Thursday, May 22, 2014
Compost Heap Jelly
(yield about 5 four ounce jars) adapted from The River Cottage Preserves Handbook p 41 and 83 and borrowed from http://creatingnirvanatoday.blogspot.com/2010/10/compost-heap-jelly.html
Optional spice bag:
1 stick cinnamon
1" piece of ginger root, bruised
5 whole cloves
5 whole allspice
1 pound, 2 ounces apple cores and peel
1 pound, 2 ounces citrus fruit peel (unwaxed lemon, orange, grapefruit and/or lime), cut into about 3/8-inch shreds
Juice of 1 orange, lemon, or grapefruit (optional)
Put the apple peel and the citrus peel into a saucepan. Add sufficient water to cover (you’ll probably need about 6 cups). Add optional spice bag, if using. Bring to a simmer and cook slowly for 45 to 60 minutes—this softens the fruit and releases the valuable pectin. Remove optional spice bag, if using. Turn the fruit into a jelly bag or piece of cheesecloth and leave overnight to drip. Squeezing the peel to get the juice out can cause your jelly to be cloudy, so resist the urge to squeeze the juice.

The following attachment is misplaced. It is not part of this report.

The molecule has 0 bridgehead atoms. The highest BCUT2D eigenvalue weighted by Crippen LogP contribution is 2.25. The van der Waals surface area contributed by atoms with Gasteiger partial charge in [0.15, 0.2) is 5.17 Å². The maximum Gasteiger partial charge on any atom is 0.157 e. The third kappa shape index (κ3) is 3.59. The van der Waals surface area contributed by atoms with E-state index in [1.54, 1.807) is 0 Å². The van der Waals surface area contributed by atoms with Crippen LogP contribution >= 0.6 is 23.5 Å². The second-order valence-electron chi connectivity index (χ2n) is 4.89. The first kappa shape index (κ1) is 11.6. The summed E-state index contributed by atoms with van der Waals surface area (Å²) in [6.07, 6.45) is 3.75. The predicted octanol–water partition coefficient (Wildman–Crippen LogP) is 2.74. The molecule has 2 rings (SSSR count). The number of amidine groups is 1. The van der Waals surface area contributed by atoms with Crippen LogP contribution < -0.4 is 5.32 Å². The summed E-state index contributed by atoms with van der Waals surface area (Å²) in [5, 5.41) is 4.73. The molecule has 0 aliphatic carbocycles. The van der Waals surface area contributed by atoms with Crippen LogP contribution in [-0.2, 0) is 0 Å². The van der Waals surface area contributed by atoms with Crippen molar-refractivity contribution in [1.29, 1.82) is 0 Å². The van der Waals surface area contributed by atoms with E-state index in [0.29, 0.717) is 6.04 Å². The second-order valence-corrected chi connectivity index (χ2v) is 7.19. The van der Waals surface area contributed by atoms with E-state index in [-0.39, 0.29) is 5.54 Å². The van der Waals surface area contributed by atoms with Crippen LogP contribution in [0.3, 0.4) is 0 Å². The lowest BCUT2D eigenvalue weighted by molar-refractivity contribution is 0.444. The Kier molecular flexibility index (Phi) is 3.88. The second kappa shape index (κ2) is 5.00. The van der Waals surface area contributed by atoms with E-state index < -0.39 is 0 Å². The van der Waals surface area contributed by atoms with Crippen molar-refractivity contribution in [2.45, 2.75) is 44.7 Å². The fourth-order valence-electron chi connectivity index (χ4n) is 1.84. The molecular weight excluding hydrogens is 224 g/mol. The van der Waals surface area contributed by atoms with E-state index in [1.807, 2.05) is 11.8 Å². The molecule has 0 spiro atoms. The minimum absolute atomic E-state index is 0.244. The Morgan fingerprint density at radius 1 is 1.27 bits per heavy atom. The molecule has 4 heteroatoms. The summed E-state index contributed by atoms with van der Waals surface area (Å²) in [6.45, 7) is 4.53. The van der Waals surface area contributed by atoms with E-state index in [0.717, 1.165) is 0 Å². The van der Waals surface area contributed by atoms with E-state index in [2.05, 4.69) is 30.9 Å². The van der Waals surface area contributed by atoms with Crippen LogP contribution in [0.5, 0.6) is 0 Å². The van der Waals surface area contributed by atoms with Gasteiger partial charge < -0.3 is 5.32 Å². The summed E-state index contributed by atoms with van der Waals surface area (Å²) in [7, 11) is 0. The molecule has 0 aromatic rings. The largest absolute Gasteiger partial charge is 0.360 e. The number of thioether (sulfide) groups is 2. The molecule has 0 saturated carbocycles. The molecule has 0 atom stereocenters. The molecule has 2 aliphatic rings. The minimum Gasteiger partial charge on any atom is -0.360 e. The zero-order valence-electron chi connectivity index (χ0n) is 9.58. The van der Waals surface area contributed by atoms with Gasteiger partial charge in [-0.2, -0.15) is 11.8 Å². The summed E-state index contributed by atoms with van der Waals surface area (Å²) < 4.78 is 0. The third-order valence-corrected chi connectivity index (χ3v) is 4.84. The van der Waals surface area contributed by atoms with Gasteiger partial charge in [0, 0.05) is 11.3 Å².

Measure the strained liquid and allow 1 cup of sugar for every cup of juice. Return the juice to the pan and add the orange, lemon, or grapefruit juice, if using. Bring to a boil, then add sugar. Stir until dissolved, then boil rapidly, without stirring, until the setting point is reached, about 10 minutes or so.
To test for setting point, use the crinkle or saucer test, dollop test, or temperature test.
Crinkle or saucer test: Drop a little jam onto a cold saucer. Allow to cool for a minute, then push gently with your fingertip. If the jam crinkles, the setting point has been reached
Dollop test: Dip a clean wooden spoon into the jam, hold it up over the pan, twirl it around a couple of times, then let the jam drop from the side of it. If the jam doesn’t run freely off the spoon but falls away in small drollops, the setting point has been reached.
Temperature test: Place a candy thermometer into the jam when it has reached a rolling boil. When it reads 220˚F, the setting point has been reached. Pectin rich fruits will set a degree or two lower (apples are high in pectin).
Remove from heat and stir, always going in the same direction, until all the surface bubbles have disappeared. Pour into warm, sterilized jars and either swirl or tap the side of the jars to remove any remaining bubbles. Process in a boiling water canner for 15 minutes.